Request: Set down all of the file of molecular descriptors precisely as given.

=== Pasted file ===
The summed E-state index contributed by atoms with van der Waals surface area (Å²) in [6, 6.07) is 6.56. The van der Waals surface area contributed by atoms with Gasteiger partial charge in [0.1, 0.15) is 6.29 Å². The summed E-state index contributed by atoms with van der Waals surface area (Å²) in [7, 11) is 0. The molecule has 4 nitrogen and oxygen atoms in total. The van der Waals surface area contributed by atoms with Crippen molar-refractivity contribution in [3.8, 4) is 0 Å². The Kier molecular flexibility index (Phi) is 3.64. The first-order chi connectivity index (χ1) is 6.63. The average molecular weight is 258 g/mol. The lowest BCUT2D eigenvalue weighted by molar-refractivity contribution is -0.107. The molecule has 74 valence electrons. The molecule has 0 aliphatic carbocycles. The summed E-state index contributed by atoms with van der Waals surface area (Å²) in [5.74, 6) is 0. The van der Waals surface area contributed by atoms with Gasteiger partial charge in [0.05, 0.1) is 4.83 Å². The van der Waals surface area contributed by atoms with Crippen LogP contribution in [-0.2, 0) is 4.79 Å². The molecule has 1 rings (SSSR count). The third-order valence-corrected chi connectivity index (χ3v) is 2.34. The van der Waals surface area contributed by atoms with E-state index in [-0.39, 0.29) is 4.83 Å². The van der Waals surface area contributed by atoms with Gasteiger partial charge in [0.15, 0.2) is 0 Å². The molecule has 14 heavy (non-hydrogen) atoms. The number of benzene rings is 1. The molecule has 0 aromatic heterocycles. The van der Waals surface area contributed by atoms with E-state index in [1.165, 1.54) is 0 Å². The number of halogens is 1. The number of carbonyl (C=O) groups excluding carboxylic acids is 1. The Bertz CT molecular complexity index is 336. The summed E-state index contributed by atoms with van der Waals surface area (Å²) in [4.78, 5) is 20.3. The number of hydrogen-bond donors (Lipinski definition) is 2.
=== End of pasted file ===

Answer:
The summed E-state index contributed by atoms with van der Waals surface area (Å²) in [6, 6.07) is 6.56. The van der Waals surface area contributed by atoms with Gasteiger partial charge in [0.1, 0.15) is 6.29 Å². The summed E-state index contributed by atoms with van der Waals surface area (Å²) in [7, 11) is 0. The molecule has 4 nitrogen and oxygen atoms in total. The van der Waals surface area contributed by atoms with Crippen molar-refractivity contribution in [3.8, 4) is 0 Å². The Kier molecular flexibility index (Phi) is 3.64. The first-order chi connectivity index (χ1) is 6.63. The average molecular weight is 258 g/mol. The lowest BCUT2D eigenvalue weighted by molar-refractivity contribution is -0.107. The molecule has 74 valence electrons. The molecule has 0 aliphatic carbocycles. The summed E-state index contributed by atoms with van der Waals surface area (Å²) in [5.74, 6) is 0. The van der Waals surface area contributed by atoms with Gasteiger partial charge in [0.05, 0.1) is 4.83 Å². The van der Waals surface area contributed by atoms with Crippen LogP contribution in [-0.2, 0) is 4.79 Å². The molecule has 1 rings (SSSR count). The third-order valence-corrected chi connectivity index (χ3v) is 2.34. The van der Waals surface area contributed by atoms with E-state index in [-0.39, 0.29) is 4.83 Å². The van der Waals surface area contributed by atoms with Gasteiger partial charge in [0.15, 0.2) is 0 Å². The molecule has 14 heavy (non-hydrogen) atoms. The number of benzene rings is 1. The molecule has 0 aromatic heterocycles. The van der Waals surface area contributed by atoms with E-state index in [1.165, 1.54) is 0 Å². The number of halogens is 1. The number of carbonyl (C=O) groups excluding carboxylic acids is 1. The Bertz CT molecular complexity index is 336. The summed E-state index contributed by atoms with van der Waals surface area (Å²) in [4.78, 5) is 20.3. The number of hydrogen-bond donors (Lipinski definition) is 2.